Ichthyosis (Ichthyosis vulgaris)

Ichthyosis vulgaris (also known as Autosomal dominant ichthyosis) and Ichthyosis simplex is a skin disorder causing dry, scaly skin. It is the most common form of ichthyosis affecting around 1 in 250 people. For this reason it is known as common ichthyosis. It is usually an autosomal dominant inherited disease (often associated with filaggrin), although a rare non-heritable version called acquired ichthyosis exists.


The symptoms of the inherited form of ichthyosis vulgaris are not usually present at birth but generally develop between 3 months and 5 years of age. The symptoms will often improve with age, although they may grow more severe again in old age.


The condition is not life-threatening; the impact on the patient, if it‘s a mild case, is generally restricted to mild itching and the social impact of having skin with an unusual appearance. People afflicted with mild cases have symptoms that include scaly patches on the shins, fine white scales on the forearms and upper arms, and rough palms. People with the mildest cases have no symptoms other than faint, tell-tale "mosaic lines" between the Achilles tendons and the calf muscles.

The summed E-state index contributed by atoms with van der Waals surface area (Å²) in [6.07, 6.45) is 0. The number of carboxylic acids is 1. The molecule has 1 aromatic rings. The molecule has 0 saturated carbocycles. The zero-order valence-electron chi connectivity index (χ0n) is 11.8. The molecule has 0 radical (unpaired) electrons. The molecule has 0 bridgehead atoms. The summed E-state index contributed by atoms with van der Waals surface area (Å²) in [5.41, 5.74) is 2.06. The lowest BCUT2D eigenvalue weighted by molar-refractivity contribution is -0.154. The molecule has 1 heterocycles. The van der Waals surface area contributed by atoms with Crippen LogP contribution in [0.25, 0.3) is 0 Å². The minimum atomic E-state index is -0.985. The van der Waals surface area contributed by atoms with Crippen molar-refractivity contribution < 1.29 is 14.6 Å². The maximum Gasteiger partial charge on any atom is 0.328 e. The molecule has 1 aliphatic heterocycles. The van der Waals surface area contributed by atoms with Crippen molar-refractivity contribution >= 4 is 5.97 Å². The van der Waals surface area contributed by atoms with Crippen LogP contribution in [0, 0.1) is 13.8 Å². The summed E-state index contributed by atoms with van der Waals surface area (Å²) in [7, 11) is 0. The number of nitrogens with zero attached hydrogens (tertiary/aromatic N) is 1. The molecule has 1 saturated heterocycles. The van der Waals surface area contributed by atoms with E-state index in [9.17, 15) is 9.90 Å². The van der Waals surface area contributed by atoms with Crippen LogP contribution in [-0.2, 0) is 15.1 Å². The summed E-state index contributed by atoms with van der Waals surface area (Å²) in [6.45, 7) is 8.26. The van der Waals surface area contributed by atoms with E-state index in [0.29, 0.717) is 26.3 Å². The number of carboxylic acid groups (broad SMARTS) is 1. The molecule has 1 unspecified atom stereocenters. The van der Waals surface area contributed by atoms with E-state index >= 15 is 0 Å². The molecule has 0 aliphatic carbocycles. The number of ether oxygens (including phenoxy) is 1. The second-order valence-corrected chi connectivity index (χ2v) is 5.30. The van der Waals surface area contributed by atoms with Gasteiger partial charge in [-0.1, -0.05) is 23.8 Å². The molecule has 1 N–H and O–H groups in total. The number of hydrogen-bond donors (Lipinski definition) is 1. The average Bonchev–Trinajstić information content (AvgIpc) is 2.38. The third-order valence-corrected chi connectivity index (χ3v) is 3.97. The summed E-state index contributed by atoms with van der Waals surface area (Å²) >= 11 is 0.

Ichthyosis vulgaris is one of the most common genetic disorders caused by a single gene. The disorder is believed to be caused by mutations to the gene encoding profilaggrin (a protein which is converted to filaggrin which plays a vital role in the structure of the skin). Around 10% of the population have some detrimental mutations to the profilaggrin gene that is also linked to atopic dermatitis (another skin disorder that is often present with ichthyosis vulgaris). The exact mutation is only known for some cases of ichthyosis vulgaris.